We also did our usual beach stuff and got right to work on our sand creations. We brought two ice buckets, two of our soup bowls and two cooking spoons from our kitchen suitcase. The sand here is perfect though the wind does dry it out quickly. Russell and the boys created a fort at the water's edge. I created yet another dragon. She was our biggest yet and we decide she needed a nest of babies to protect. Joss created eggs and baby dragons in a nest and Cameron carved large eggs out of the solid sand, they cracked when we put them in so it looked like the babies had come out of them. We also created a large castle fortress. I think it was the best we have made so far. We have learned from our trip. The boys scrounged rocks (citizens) and grasses (flags) from the dunes and our castle was complete. When we were out in the water I was very pleased to see people stopping to look and take pictures.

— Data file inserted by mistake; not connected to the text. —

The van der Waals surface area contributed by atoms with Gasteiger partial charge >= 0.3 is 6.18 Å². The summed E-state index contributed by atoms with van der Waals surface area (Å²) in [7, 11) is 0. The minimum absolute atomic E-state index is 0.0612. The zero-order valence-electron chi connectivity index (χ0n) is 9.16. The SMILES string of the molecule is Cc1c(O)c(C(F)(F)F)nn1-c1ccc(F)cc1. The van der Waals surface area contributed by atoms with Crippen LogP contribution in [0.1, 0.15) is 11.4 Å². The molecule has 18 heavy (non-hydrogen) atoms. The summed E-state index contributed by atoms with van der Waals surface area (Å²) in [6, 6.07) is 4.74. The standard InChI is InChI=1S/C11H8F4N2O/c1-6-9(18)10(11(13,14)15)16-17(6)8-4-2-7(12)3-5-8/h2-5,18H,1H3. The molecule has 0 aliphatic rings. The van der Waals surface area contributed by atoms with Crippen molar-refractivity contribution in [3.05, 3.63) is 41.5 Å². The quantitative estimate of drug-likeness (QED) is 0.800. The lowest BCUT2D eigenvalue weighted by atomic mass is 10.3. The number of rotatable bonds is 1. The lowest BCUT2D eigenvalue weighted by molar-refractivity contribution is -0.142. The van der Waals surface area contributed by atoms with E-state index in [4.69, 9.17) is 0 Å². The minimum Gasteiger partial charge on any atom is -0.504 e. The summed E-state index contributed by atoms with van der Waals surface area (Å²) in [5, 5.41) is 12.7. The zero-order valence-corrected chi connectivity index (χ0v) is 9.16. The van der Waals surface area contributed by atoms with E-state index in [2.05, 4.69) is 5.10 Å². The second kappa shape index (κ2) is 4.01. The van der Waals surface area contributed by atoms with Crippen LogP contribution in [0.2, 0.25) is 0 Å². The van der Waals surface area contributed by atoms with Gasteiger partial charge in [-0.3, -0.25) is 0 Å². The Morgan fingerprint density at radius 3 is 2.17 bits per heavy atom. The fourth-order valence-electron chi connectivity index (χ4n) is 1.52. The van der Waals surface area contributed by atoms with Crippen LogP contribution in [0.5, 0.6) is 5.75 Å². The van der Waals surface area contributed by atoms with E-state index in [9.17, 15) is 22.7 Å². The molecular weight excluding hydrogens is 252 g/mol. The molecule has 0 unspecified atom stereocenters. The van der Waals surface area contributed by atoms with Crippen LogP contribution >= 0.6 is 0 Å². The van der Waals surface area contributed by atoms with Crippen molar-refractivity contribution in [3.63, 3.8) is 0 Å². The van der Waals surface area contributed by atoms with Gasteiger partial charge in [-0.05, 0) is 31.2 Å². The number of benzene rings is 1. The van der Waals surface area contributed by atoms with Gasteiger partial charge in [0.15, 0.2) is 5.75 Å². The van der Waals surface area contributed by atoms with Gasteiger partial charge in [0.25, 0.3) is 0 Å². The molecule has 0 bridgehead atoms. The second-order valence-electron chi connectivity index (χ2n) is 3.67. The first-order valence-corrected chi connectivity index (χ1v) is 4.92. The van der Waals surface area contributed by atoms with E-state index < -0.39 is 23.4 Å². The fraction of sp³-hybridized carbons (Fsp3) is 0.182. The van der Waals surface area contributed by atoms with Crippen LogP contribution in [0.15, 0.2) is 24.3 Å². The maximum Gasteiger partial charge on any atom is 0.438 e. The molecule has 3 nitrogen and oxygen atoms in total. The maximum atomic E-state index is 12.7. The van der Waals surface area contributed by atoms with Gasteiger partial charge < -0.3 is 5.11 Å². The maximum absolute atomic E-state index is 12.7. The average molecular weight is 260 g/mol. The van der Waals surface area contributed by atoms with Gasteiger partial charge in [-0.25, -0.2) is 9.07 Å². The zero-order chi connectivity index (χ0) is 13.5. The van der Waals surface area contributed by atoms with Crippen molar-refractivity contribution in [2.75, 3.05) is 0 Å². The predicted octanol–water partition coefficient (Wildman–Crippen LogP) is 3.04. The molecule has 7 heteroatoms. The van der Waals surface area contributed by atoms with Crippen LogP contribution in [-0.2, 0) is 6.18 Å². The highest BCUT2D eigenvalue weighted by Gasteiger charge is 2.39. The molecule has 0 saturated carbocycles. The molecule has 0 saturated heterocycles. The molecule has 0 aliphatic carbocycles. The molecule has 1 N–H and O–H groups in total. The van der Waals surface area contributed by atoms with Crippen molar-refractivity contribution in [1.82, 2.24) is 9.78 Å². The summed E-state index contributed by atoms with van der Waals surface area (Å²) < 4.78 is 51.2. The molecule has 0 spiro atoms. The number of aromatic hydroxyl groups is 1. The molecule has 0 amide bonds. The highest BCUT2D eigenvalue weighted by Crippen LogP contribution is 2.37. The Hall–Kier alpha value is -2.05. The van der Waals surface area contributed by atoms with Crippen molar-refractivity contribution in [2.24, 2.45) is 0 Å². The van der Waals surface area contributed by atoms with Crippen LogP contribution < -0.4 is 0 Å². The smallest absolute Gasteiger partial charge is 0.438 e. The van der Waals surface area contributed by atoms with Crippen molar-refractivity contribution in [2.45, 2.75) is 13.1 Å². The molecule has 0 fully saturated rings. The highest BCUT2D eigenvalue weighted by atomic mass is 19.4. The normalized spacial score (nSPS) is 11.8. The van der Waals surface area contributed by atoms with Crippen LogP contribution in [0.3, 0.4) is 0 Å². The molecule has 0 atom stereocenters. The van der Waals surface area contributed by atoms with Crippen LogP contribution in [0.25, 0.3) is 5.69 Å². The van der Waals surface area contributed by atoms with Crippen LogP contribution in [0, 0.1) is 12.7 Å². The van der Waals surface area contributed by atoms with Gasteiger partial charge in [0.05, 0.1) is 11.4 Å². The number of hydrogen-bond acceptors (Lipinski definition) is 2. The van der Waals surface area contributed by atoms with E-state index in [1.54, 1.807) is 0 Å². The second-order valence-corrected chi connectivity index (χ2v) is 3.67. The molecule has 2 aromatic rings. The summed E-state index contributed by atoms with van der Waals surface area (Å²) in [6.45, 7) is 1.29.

Joss helps the dragon guard her nest
Building a better castle fortress
This has been a great end to our trip. I realize we still have two days on the train traveling back across. We are excited that we will be roughly following the Lewis and Clark Trail. These last few days have been days of closure. Our last 'Mom' haircuts, last hand laundry, last meals eaten in our room. We have left bits and pieces of our life this past year all around the world. Our spices and skillet are in Edinburgh, our pan is in Michigan, some of our cast-off clothing is in Germany and France and England. We left coats in Australia, a visor in Ireland and books everywhere.
We are excited to be heading home. Though Joss, the boy who didn't want to leave home a year ago surprised us all this evening when he announced that he is not sure he wants the trip to end.
[Home] [United States Home]